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Are you paying your staff to entertain themselves online?16 May 2014

 

Seven out of ten employees waste time at work, with gossiping and surfing the web being their favourite ways of getting through the day. This is according to a survey carried out last year by Salary.com.

Putting the internet on the desks, and now into the hands, of staff is making it very easy for them to get distracted from their day job. It also allows them to carry out domestic tasks, such as shopping, sharing pictures on Facebook or catching up with their favourite television programmes.

Last year, staff at the National Audit Office, who are responsible for monitoring the use of public money, were reprimanded for spending too much time on websites hosting games and jokes. Statistics revealed that in nine months, the NAO staff had made over two and a half million visits to these sites.

 

How do I know my staff are only using the internet for their job?

With one study showing that up to 80% of the time spent online by employees is on non-business activity, this issue is fast becoming a major concern for organisations of all sizes. While most firms don’t want to micro-manage their staff’s time, they do want the confidence that access to the web is not being abused.

Another concern about workplace misuse of the web is how much it impacts the ability of others to do business. Staff watching YouTube videos or using TV catch up services, such as iPlayer, are consuming bandwidth that can’t be used for exchanging data files with clients or suppliers, and it can impact on the quality of VOIP communication services.

Fortunately, tools exist that help businesses record and report on how individual computers are being used, even down to the level of knowing which websites are being accessed. Armed with this information, firms are better informed about the level of misuse and can start taking steps to deal with it.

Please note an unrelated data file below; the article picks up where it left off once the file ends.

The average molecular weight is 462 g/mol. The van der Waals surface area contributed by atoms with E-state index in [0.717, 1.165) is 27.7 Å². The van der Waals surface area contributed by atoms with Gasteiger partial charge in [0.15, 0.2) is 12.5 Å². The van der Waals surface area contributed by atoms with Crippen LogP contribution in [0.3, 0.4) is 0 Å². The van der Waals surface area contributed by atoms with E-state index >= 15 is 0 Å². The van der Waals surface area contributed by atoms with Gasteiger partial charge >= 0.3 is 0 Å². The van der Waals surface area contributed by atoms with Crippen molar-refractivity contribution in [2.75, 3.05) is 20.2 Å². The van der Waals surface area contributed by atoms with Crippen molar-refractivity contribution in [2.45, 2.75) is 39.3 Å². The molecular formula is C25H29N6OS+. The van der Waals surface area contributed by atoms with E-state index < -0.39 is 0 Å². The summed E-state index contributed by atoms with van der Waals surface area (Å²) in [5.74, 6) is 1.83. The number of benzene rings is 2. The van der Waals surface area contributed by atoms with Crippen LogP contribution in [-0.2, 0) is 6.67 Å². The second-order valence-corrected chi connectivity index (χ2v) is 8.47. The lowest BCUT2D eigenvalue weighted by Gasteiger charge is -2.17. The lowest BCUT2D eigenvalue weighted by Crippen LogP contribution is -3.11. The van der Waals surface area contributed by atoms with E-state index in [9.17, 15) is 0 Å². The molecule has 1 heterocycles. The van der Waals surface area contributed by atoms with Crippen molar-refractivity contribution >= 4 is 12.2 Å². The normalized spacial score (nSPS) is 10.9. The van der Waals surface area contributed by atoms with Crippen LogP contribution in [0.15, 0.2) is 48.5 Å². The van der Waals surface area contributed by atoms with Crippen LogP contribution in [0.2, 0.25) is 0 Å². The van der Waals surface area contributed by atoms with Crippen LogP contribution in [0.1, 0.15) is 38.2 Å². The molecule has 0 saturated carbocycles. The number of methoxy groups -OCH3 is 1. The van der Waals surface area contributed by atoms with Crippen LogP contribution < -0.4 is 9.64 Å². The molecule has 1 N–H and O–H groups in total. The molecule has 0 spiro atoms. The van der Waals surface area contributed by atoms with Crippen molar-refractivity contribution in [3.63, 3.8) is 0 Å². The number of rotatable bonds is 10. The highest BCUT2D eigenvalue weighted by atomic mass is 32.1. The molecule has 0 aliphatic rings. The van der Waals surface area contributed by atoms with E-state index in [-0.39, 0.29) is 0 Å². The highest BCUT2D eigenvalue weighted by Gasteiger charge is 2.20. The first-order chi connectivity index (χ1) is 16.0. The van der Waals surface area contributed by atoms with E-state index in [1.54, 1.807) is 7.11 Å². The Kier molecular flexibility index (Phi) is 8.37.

How to control employee use of the workplace internet

While staff need the freedom to do their job, they should also understand their responsibility to get that job done without being distracted by the internet.

Steps firms can take to encourage more appropriate web use include:

  • •  Implement a policy that sets out what is, and is not, appropriate use of the web in the workplace.
  • •  Explain the policy to staff to help them understand the negative impact of misusing web access.
  • •  Introduce monitoring of web activity, taking care to balance the rights and responsibilities of employees.
  • •  Do not be afraid to take appropriate disciplinary measures where needed.

We are offering our clients a free trial of a web security tool that tracks and reports on how the web is being used within a business. This tool helps firms assess the scale of the problem and provides insights into how it can be addressed.

For more information about this free trial and to discuss how it could benefit your business, please get in touch.